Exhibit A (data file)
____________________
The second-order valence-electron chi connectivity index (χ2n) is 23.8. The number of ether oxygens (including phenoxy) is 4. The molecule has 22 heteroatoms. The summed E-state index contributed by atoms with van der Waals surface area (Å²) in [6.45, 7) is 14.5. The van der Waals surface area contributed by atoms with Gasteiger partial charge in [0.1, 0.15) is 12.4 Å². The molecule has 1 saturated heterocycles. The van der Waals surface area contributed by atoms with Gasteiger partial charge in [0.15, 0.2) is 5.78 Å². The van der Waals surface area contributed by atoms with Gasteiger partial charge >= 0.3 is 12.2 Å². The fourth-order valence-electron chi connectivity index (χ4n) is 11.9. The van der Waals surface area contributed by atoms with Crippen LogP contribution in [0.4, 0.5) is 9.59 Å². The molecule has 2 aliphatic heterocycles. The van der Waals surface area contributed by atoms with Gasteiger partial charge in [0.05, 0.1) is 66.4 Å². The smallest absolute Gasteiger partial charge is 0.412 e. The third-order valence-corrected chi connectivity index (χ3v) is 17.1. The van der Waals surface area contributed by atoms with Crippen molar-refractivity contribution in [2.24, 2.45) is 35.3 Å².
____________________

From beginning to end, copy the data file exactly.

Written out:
The second-order valence-electron chi connectivity index (χ2n) is 23.8. The number of ether oxygens (including phenoxy) is 4. The molecule has 22 heteroatoms. The summed E-state index contributed by atoms with van der Waals surface area (Å²) in [6.45, 7) is 14.5. The van der Waals surface area contributed by atoms with Gasteiger partial charge in [0.1, 0.15) is 12.4 Å². The molecule has 1 saturated heterocycles. The van der Waals surface area contributed by atoms with Gasteiger partial charge in [0.15, 0.2) is 5.78 Å². The van der Waals surface area contributed by atoms with Gasteiger partial charge >= 0.3 is 12.2 Å². The fourth-order valence-electron chi connectivity index (χ4n) is 11.9. The van der Waals surface area contributed by atoms with Crippen LogP contribution in [0.4, 0.5) is 9.59 Å². The molecule has 2 aliphatic heterocycles. The van der Waals surface area contributed by atoms with Gasteiger partial charge in [0.05, 0.1) is 66.4 Å². The smallest absolute Gasteiger partial charge is 0.412 e. The third-order valence-corrected chi connectivity index (χ3v) is 17.1. The van der Waals surface area contributed by atoms with Crippen molar-refractivity contribution in [2.24, 2.45) is 35.3 Å².